Silent spending, in the form of numerous kinds of tax breaks, costs Florida billions of dollars in lost revenue a year. Unlike money spent through the state budget process, this “shadow budget” is not routinely examined to see if it is meeting worthwhile goals or promoting a stronger economy.
This is money that is spent through legislation that changes the tax code. While spending through the state budget is subject to yearly review and reauthorization, spending through the tax code – called tax expenditures – takes the form of revenue the state foregoes, rather than money the state collects and then spends. In either case the result is the same – the state doesn’t have money it otherwise would. Once enacted, these expenditures tend to remain in statute without any expiration date.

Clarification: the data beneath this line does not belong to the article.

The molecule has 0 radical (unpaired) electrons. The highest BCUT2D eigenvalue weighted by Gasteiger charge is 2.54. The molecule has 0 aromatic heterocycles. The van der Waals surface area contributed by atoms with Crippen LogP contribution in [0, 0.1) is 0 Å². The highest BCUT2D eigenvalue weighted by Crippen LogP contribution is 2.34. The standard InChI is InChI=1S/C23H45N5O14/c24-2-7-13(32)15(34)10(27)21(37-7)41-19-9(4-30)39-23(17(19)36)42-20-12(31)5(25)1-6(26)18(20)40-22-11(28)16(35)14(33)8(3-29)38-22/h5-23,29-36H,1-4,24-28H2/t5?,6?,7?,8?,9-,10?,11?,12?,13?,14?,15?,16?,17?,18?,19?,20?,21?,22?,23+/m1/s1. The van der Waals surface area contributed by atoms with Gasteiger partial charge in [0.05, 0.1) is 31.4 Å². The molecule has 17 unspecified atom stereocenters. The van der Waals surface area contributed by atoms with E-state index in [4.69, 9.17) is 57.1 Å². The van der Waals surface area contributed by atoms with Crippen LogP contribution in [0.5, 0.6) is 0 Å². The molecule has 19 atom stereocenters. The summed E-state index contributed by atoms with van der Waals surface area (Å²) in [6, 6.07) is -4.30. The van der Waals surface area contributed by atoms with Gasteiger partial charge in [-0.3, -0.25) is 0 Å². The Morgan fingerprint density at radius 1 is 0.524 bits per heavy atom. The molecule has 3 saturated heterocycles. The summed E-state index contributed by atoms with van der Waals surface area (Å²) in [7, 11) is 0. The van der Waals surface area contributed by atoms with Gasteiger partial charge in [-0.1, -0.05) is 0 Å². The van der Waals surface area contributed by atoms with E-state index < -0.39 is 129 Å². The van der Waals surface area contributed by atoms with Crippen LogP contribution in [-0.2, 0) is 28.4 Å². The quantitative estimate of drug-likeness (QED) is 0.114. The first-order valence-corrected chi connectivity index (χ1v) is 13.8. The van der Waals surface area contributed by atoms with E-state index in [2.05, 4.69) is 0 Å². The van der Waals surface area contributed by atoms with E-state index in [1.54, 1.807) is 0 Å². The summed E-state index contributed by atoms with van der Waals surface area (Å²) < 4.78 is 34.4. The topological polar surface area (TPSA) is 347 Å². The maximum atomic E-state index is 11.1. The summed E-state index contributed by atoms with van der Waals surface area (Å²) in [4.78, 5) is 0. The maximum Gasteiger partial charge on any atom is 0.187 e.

State tax expenditures are not inherently good or bad. The problem with them arises because, unlike actual spending, they are not routinely evaluated to ensure they deliver on objectives. Stronger evaluations and routine monitoring of such silent spending would give policymakers and the public a much stronger handle on whether the money the state is giving up is being put to good public use.